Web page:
It partly seems to me that we are going down the big UN coalition route because of French domestic politics. Nicolas Sarkozy recently flew for a meeting with Vladimir Putin and it seems to me that they see him now as some kind of strategic partner.

    However, I think deterrence is good enough reason to bomb Daesh in Syria. This is not about a cycle of violence because Daesh are fundamentally violent. We also need to protect our own troops and not start thinking that our soldiers lives are less valuable than civilians so we should only intervene militarily with troops alone, like a kind of World War 1 strategy in the 21st Century.

    The idea also that “there isn’t enough space in the sky” for our planes is probably the worst argument of the lot. Turkey have downed the Russia jet probably because they were helping Assad and maybe for violating airspace too – it’s not because planes go racing around the skies like Mario Kart.

  • You despair at articles like this. Isis has to destroyed as immediately as possible. They do not seem to understand diplomacy.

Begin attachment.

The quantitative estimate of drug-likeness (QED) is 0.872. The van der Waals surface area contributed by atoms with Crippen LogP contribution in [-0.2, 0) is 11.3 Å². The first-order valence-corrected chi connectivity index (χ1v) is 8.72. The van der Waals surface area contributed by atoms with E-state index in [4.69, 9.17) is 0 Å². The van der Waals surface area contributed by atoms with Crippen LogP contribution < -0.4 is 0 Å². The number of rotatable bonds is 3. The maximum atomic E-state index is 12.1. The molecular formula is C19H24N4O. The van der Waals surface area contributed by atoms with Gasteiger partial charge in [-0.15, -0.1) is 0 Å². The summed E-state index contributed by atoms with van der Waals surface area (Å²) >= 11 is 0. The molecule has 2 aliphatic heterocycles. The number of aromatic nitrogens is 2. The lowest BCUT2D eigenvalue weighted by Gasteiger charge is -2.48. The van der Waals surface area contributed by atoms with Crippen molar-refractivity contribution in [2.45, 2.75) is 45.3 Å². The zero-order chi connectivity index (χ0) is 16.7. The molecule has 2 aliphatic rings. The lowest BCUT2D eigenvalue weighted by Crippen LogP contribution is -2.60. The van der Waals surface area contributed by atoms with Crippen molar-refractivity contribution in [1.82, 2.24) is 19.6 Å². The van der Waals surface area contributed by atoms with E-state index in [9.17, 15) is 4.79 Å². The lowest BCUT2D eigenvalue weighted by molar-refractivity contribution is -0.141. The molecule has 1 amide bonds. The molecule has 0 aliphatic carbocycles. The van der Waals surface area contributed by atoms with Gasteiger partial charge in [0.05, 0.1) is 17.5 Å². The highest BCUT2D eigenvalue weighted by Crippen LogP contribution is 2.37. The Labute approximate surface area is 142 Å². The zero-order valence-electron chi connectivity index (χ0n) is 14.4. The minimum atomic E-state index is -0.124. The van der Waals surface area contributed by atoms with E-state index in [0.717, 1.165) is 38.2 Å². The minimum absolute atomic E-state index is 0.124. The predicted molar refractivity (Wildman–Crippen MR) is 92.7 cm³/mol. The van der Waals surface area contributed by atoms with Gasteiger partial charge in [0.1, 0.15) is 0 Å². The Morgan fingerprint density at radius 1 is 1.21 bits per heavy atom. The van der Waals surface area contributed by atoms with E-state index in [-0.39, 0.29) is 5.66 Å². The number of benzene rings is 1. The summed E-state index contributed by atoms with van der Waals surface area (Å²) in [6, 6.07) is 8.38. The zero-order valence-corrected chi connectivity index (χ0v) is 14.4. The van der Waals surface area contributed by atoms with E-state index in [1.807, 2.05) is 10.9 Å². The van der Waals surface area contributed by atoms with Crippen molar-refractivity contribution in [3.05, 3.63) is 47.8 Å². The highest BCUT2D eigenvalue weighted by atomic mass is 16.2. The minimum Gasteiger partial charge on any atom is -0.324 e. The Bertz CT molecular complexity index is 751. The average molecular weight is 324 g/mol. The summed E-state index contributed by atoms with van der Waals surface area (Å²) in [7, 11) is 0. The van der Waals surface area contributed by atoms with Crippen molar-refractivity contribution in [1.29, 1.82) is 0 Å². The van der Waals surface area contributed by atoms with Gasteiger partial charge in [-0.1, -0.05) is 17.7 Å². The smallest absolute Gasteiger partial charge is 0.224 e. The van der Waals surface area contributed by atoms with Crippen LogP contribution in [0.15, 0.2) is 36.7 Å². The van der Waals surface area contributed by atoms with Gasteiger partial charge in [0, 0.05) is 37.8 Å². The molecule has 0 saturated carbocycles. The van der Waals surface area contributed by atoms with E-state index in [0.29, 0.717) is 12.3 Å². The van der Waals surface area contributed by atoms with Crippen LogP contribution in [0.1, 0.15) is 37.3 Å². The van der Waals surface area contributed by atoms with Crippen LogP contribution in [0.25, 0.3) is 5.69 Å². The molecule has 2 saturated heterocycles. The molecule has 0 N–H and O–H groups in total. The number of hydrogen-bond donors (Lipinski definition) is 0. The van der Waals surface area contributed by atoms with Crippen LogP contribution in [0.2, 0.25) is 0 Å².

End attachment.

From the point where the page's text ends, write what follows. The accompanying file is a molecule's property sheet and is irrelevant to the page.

• I sometimes despair at the blinkered vision of some of those who write on Lib Dem voice. What has caused the creation and rise of Daesh? Military intervention and bombing by the West (and RUSSIA) in Iraq, Libya, Afghanistan and Syria. So what do people proposes? Further bombing and military intervention! What acts as the greatest recruiting tool for Daesh? More bombing in Syria and anti muslim sentiment increasingly being displayed in the press and media, when they know that Daesh is a small minority. What is the proposed solution? More repression, curtailing of human rights and schemes to treat all muslims as though they are terrorists.
    What is needed is NOT more of the same but serious diplomatic efforts to build bridges for peace and to persuade the funders of Daesh to stop sending them money. The arms manufacturers also need to stopped from selling ever greater numbers of weapons to the region.
    The idea that bombing should be stepped up and that the UK should become involved is stupidity of the highest order. As a lifelong Liberal and pacifist I will take some persuading to continue my work for the party if our MPs support Cameron’s warmongering.

  • Seems like history has shown the Lib Dems were right on Iraq, no matter how unpopular we made ourselves at the time. I hope history will also show we took the right line here.

  • Eddie Sammon 24th Nov '15 - 11:38am